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Currently browsing: AED (athletic energy deficit)

  • I was quite small and thin for my age when I was thirteen. That’s when I started running I first made the connection that the fast runners were the skinny…

  • Optimizing Peak Bone Mass in Children

    Between the ages of 9–14, children will develop more bone then they will ever lose in their lifetime. They need help focusing on their bone health and most importantly, their…

  • Steps to Prevent Athletic Energy Deficit

    Step 1: Know the danger Coaches and parents must realize that persistent Athletic Energy Deficit (AED) can hurt the long term competitive performance of their athletes. Preventable stress fractures make…

  • Is Athletic Energy Deficit an Eating Disorder?

    No. Although eating disorders like anorexia nervosa or bulimia can also be associated with amenorrhea and severe energy deficit, Athletic Energy Deficit (AED) results from sustained energy output (activity) without…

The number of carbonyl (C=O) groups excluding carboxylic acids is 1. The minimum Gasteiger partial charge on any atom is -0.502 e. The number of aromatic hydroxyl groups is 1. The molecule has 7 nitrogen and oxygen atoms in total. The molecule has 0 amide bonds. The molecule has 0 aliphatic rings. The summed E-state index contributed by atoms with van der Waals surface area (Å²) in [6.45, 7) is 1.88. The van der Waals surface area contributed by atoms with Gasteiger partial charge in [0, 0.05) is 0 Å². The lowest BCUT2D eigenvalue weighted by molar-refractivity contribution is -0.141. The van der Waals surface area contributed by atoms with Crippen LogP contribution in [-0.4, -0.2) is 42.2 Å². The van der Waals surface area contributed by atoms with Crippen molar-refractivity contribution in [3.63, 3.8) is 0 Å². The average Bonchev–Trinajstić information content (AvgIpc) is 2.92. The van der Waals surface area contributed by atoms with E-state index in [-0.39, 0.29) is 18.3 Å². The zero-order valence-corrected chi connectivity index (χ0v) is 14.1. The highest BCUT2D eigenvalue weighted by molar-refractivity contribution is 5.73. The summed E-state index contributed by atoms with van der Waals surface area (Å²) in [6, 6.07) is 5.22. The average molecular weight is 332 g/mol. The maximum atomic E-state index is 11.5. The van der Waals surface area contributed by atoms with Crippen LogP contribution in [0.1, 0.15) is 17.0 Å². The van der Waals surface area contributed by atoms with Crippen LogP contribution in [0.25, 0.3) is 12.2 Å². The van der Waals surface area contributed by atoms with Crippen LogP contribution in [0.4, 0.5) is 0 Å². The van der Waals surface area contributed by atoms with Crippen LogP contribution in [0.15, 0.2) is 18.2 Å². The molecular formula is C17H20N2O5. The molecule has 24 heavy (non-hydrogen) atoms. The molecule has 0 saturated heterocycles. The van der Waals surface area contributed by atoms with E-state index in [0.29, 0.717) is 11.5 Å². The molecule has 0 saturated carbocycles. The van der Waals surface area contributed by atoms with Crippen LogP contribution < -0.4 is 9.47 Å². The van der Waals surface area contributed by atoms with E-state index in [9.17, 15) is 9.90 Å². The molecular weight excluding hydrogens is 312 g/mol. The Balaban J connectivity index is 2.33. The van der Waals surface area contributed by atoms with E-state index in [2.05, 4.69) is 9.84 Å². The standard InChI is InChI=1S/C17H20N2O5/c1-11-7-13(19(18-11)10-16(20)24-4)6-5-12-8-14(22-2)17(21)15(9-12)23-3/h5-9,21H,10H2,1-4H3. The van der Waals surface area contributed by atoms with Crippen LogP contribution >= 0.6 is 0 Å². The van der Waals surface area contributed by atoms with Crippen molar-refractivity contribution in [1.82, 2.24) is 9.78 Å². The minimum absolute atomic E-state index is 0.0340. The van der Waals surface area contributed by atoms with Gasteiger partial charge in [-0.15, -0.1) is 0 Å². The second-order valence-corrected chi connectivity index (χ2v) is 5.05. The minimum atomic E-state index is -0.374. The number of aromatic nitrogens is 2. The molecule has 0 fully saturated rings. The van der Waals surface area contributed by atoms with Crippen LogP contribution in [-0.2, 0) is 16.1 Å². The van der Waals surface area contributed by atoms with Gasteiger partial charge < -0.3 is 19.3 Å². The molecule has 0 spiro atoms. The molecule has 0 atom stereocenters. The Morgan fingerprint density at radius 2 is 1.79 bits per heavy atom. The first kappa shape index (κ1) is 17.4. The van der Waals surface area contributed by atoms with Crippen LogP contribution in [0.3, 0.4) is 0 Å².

• Athletic Energy Deficit and Bone Loss

    The years following puberty are a time of rapid bone formation for children. They build 60% to 80% of their skeletal mass by age 18. Puberty is also a time when increasing numbers…

  • Young Athletes and Pars Stress Fracture

    The PARS stress fracture (spondylolysis) usually occurs in the lower back (lumbar spine) and results from repetitive hyperextension (bending backwards) and rotation activities. This fracture is often considered an “overuse…

  • Pre-Sports Evaluation for Athletes

    Participating in sports is a great way for children to learn about cooperation and competition, and to build strong, healthy bodies. However, involvement in sports does have risks. American Bone Health…

  • Athletic Energy Deficit in Young Athletes

    Athletic Energy Deficit (AED) is a gap in energy. AED results when sustained activity (energy output) is not balanced with a proportional increase in nutrition (energy input). AED often develops…

  • Dietary Guidelines for Bone Health

    Every five years, the U.S. Department of Agriculture (USDA) and the U.S. Department of Health and Human Services (HHS) review, update and publish The Dietary Guidelines for Americans 2015–2020 (8th…

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